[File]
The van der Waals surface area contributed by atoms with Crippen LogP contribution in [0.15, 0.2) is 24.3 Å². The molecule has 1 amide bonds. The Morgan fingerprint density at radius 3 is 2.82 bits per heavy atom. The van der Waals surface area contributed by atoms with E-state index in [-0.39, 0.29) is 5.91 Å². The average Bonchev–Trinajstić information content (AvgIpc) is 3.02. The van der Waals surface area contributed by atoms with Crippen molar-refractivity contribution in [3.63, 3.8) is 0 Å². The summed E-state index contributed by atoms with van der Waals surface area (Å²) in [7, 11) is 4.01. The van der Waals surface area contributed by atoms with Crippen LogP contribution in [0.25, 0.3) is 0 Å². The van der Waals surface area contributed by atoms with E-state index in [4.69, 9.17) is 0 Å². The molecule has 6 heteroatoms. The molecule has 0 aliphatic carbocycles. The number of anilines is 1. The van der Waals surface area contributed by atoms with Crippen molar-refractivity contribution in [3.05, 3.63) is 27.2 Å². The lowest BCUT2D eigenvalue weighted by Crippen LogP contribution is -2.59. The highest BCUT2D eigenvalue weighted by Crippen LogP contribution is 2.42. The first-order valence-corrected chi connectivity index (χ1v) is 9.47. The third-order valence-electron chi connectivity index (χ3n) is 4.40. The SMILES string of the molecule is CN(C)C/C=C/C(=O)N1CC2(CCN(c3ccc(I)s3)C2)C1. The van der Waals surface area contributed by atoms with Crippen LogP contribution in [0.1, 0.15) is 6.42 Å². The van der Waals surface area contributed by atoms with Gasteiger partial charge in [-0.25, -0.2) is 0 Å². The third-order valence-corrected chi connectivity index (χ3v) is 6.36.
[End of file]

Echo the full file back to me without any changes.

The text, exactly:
The van der Waals surface area contributed by atoms with Crippen LogP contribution in [0.15, 0.2) is 24.3 Å². The molecule has 1 amide bonds. The Morgan fingerprint density at radius 3 is 2.82 bits per heavy atom. The van der Waals surface area contributed by atoms with E-state index in [-0.39, 0.29) is 5.91 Å². The average Bonchev–Trinajstić information content (AvgIpc) is 3.02. The van der Waals surface area contributed by atoms with Crippen molar-refractivity contribution in [3.63, 3.8) is 0 Å². The summed E-state index contributed by atoms with van der Waals surface area (Å²) in [7, 11) is 4.01. The van der Waals surface area contributed by atoms with Crippen LogP contribution in [0.25, 0.3) is 0 Å². The van der Waals surface area contributed by atoms with E-state index in [4.69, 9.17) is 0 Å². The molecule has 6 heteroatoms. The molecule has 0 aliphatic carbocycles. The number of anilines is 1. The van der Waals surface area contributed by atoms with Crippen molar-refractivity contribution in [3.05, 3.63) is 27.2 Å². The lowest BCUT2D eigenvalue weighted by Crippen LogP contribution is -2.59. The highest BCUT2D eigenvalue weighted by Crippen LogP contribution is 2.42. The first-order valence-corrected chi connectivity index (χ1v) is 9.47. The third-order valence-electron chi connectivity index (χ3n) is 4.40. The SMILES string of the molecule is CN(C)C/C=C/C(=O)N1CC2(CCN(c3ccc(I)s3)C2)C1. The van der Waals surface area contributed by atoms with Crippen LogP contribution in [0.1, 0.15) is 6.42 Å². The van der Waals surface area contributed by atoms with Gasteiger partial charge in [-0.25, -0.2) is 0 Å². The third-order valence-corrected chi connectivity index (χ3v) is 6.36.